A loss of connection between a wireless access point and a network is reported to a network-based service platform by the wireless access point by automatically establishing wireless contact with a second wireless access point, and transmits a predetermined fault report message to a predetermined network platform address by way of the second wireless access point and the second network interface. Authentication credentials are stored in the access point allowing automatic access to the service platform without user intervention, to allow the report to be generated without user intervention. The message may include data on recent usage of the access point, or may be repeated when a user attempts to use the access point, in order to prioritise the fault reported at the service platform.
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This application is the U.S. national phase of International Application No. PCT/GB2014/053731 filed 17 Dec. 2014, which designated the U.S. and claims priority to EP Patent Application No. 13250124.8 filed 17 Dec. 2013, the entire contents of each of which are hereby incorporated by reference.FIELD OF INVENTION
The invention relates to a method of operating an event data processor in a sensor network. It has particular utility to processing events indicated by simple sensors in sensor networks.BACKGROUND OF INVENTION
Sensor networks enable people and systems to monitor environmental conditions and to perform certain actions based on the received information. A sensor network comprises a plurality of sensors placed at different geographical locations. The early sensor networks comprised fairly advanced sensors; however, the trend nowadays is to deploy simpler sensors in order to reduce the cost and complexity of systems as well as prolonging sensor battery life. These simple sensors have limited communication support and have no access to any time synchronisation protocols such as NTP (Network Time Protocol); they normally broadcast sensed data autonomously with no external control and they can all have different owners.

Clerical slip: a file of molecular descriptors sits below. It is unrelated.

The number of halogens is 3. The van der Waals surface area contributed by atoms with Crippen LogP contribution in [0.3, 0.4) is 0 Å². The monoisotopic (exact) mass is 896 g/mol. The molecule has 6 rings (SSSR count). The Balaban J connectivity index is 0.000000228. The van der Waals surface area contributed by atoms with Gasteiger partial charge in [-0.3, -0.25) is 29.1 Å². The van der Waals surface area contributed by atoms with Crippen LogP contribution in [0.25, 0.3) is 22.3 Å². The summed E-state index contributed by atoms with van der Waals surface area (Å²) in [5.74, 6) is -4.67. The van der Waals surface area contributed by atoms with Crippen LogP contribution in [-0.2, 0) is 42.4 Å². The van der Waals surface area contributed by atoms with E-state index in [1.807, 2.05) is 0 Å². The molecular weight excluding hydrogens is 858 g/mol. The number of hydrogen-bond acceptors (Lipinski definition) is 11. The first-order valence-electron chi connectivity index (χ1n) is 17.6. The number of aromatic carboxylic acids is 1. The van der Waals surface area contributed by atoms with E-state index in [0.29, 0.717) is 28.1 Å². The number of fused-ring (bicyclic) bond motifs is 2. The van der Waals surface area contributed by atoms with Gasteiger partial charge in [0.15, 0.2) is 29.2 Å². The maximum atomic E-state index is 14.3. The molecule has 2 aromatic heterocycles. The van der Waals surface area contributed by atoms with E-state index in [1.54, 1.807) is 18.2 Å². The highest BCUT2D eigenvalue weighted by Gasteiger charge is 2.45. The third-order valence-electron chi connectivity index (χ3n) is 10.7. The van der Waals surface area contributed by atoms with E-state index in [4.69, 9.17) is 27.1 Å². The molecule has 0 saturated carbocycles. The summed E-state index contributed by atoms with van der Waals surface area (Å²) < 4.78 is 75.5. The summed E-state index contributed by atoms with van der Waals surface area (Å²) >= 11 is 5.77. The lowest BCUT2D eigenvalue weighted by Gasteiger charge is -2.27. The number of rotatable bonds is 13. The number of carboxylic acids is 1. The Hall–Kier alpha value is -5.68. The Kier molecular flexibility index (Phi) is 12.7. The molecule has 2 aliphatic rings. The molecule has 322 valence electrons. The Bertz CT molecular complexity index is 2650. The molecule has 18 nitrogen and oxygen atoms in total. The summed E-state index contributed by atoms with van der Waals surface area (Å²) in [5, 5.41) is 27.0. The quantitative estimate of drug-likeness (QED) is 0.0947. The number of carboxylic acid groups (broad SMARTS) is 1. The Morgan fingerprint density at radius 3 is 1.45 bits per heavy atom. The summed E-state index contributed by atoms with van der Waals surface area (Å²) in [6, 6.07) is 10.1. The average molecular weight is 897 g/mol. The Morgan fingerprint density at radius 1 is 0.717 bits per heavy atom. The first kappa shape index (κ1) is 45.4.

One example implementation of sensor networks is the so called Smart City. In the Smart City different sensors such as temperature sensors, humidity sensors, position sensors, movement sensors etc. are deployed to measure parameters of interest. One way of efficiently using the information received from the Smart City sensor network is to implement an event-driven architecture governed by policies. One such system is described in “Smart City: an event driven architecture for monitoring public spaces with heterogeneous sensors”, Filipponi et al, published at the 2010 Fourth International Conference on Sensor Technologies and Applications. This policy-based management system comprises an event manager which processes data received from the sensors in order to detect certain conditions and if necessary generate warning or alert events.
Many sensor networks assume a request response model to gather data from the deployed sensors. This is convenient when the sensors belong to one owner and where more advanced sensors are used. However, when simple sensors which push sensor data are used, an event manager cannot request data but instead has to wait for the sensor to send the data.
In some applications ad-hoc networks are used to distribute information from sensors to the intended recipients of that information. Because ad-hoc sensor networks use the sensors themselves to relay information towards its destination, there is a need to use the available communications resources sparingly. Thus, in order to focus the resources of ad-hoc networks on messages carrying useful information, ad-hoc network routing protocols have been proposed which take account of the usefulness of the data contained within a message to be routed. For example, a paper entitled ‘Prioritized Epidemic Routing for Opportunistic Networks’, presented by Ram Ramanathan and others at MobiOp '07, describes a routing protocol for use in so-called opportunistic networks. The routing protocol prioritises or drops messages in dependence upon four inputs, namely the number of hops to the destination of the message, the number of hops already traversed by the message, the expiry time of the message, and the generation time of the message.